Commercial Companies   Pre-Commercial Companies

Expected market capitalisation

Minimum total investment


Expected market capitalisation

Minimum total investment

≥ 8bn to < 20bn



≥ 15bn to < 20bn


≥ 20bn to < 40bn



≥ 20bn to < 40bn


≥ 40bn



≥ 40bn



Commercialisation requirements

Not applicable

Demonstrate: (i) a credible path to achieving commercialisation (i.e. at least HK$250 million in revenue). The Exchange will look to binding and non-binding contracts in place with independent customers and the extent of potential contract value realisable within 24 months of listing; and (ii) its use of proceeds will primarily be for R&D and commercialisation of its specialist technology products

Working capital

Not applicable

Demonstrate sufficient working capital to cover at least 125% of its costs for the next 12 months


The proposed regime for Specialist Technology Companies is differentiated from the existing pre-revenue biotech regime, where a recognised governmental authority is involved in overseeing and approving the development of biotech products. While this was much debated, it was clear that in the proposed technology sectors there is no governmental authority that would be able to provide a comparable level of authority and regulatory oversight. Accordingly, the proposed qualification requirements are more heavily reliant on market validation as a safeguard for investors.

Pricing safeguards

In light of the potential difficulties of valuing Specialist Technology Companies and to ensure a robust price discovery that benefits from institutional investors’ professional assessment, the Exchange is proposing a minimum 50% allocation of IPO shares to independent institutional investors and to revise (downwards) the usual initial retail allocation and clawback mechanism. To ensure sufficient post-listing liquidity, the offer size should be “meaningful” with a minimum free float requirement (being shares not subject to any disposal restrictions) of HK$600 million[3].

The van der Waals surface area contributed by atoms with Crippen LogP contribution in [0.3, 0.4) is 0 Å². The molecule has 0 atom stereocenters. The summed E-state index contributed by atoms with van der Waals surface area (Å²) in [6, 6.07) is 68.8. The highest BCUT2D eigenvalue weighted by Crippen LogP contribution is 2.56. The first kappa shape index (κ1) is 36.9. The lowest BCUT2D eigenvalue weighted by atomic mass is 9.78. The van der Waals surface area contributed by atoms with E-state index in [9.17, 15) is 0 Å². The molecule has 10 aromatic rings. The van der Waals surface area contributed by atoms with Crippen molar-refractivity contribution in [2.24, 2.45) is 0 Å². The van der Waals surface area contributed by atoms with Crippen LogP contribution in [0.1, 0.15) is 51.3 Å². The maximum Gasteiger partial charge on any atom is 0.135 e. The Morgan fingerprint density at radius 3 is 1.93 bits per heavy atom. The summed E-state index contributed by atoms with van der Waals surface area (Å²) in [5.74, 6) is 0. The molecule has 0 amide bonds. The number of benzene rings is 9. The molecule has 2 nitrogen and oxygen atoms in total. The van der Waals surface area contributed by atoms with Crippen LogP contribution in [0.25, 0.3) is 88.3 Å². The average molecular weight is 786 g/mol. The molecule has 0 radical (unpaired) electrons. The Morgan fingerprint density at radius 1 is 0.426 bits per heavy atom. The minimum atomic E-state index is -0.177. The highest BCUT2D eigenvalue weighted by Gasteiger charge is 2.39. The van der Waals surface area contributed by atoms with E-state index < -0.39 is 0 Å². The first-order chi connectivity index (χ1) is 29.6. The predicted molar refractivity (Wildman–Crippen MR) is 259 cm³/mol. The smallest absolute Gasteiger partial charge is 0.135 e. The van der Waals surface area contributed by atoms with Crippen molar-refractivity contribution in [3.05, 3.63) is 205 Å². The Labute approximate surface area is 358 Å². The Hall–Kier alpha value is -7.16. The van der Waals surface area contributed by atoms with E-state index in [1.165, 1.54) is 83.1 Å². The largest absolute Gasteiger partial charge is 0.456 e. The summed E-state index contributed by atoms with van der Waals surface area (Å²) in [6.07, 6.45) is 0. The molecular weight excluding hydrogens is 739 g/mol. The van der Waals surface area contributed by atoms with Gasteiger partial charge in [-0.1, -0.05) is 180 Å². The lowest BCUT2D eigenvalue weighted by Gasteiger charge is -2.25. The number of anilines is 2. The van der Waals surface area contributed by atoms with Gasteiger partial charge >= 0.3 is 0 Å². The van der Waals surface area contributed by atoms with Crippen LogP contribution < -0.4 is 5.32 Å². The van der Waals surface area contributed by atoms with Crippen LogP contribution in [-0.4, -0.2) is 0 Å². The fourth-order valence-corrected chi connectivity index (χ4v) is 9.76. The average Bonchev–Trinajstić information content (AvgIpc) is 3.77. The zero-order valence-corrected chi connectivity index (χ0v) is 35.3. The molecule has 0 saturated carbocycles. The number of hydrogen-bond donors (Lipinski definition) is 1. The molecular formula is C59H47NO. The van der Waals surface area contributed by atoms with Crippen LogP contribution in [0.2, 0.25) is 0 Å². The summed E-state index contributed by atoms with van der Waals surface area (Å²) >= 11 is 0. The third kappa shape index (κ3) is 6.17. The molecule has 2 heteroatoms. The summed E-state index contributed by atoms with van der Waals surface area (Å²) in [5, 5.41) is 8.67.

Disclosure requirements in listing documents include details of the company's: (i) pre-IPO investments and cashflows; (ii) commercialisation status and prospects (including the key metrics specified in the Guidance Letter); (iii) R&D investment, experience and risks; (iv) industry-specific standards, regulatory approval and safety data; and (v) IP. Additional disclosures apply to Pre-Commercial Companies regarding their path to achieving commercialisation, with mandatory progress updates in the interim and annual reports. Profit forecasts are not compulsory.

Post-IPO lock-ups

Lock-ups of 12 months (in the case of Commercial Companies) and 24 months (in the case of Pre-Commercial Companies) apply to controlling shareholders, and key persons such as founders, holders of weighted voting rights (WVR), executive directors, senior management and key personnel for technical operations and R&D. Lock-ups for Pathfinder SIIs are proposed to be six months (in the case of Commercial Companies) and 12 months (in the case of Pre-Commercial Companies).


Specialist Technology Companies listing under the proposed chapter are eligible for WVR structures provided they also satisfy the requirements under the WVR regime, including the higher market capitalisation requirement of HK$40 billion.


If implemented, Hong Kong will be the first major Asian stock exchange to open up the market to pre-revenue tech unicorns outside of biotech. Although some may find the requirements and safeguards quite stringent (particularly for Pre-Commercial Companies) and believe the regime could be opened up even further, overall the proposal will be welcomed as a positive development by the market.


[1] Subject to the relevant issuer meeting the dual primary or secondary listing requirements under Chapter 19 or Chapter 19C.

[2] Biotech companies listing on the basis of a Regulated Product (as defined in Chapter 18A) must go through Chapter 18A and would not be eligible for the new regime. This does suggest that biotech companies whose products are not Regulated Products (e.g. they do not need clinical trials for commercialisation or are not supervised by a competent authority) could explore a listing under the new chapter - this is something to be clarified with the Exchange through the consultation process.

[3] This refers to shares which are not subject to disposal restrictions and is in addition to meeting the existing “public float” requirement under Listing Rule 8.08(1).